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Schools in south are now minority majority

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For the first time ever schools in the south have enrolled more minority students than white students, according to a report from the Southern Education Foundation.

Oklahoma schools are not quite minority majority yet. According to the report, 43. 8 percent of students enrolled in public schools were minorities, which means any race other than white.

The report also noted that “in Oklahoma one in five students is Native American – the third highest percentage among states.”

“This transformation establishes an important landmark in American diversity and a historic milestone for the only section of the United States where racial slavery, White supremacy and racial segregation of schools were enforced through law and social custom for more than two thirds of the nation’s history,” said Lynn Huntley, president of the Southern Education Foundation in a media release.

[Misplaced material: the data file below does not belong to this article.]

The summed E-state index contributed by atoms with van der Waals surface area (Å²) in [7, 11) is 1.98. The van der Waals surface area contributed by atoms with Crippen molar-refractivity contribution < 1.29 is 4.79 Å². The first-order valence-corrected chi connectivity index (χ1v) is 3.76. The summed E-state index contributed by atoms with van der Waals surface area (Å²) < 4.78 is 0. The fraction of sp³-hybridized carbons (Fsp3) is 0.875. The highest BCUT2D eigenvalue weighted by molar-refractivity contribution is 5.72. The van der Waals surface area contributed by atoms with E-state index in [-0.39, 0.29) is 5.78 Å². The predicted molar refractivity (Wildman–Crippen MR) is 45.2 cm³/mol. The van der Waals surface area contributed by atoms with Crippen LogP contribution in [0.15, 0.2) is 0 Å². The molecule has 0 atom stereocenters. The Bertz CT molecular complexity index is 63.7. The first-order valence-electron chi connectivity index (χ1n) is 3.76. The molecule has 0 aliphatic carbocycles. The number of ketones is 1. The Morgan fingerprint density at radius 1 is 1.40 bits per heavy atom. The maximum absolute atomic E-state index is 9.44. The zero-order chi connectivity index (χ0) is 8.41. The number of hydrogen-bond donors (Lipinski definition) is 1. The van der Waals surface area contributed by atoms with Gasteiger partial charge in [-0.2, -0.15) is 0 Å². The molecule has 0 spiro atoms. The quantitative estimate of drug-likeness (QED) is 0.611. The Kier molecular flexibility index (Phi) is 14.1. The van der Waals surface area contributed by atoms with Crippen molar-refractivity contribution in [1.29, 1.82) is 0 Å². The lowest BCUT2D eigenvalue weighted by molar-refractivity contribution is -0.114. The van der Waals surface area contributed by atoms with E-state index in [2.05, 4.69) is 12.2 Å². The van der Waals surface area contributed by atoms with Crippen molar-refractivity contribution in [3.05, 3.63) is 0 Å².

The report calls for “fundamental changes” in education to better serve all students regardless of income status or race. 

White students are still the largest demographic of students accounting for 49 percent of those enrolled in Southern schools, while black students account for 27 percent and Hispanic students 20 percent, according to the report. Asian Pacific students and Native Americans account for the other 4 percent.

Oklahoma was noted in the report for having a high level of poverty among students with more than 55 percent of students reported as low-income students.

In 2007 the Southern Education Foundation reported that a majority of students in the South were eligible for free and reduced lunches – an indicator of poverty.

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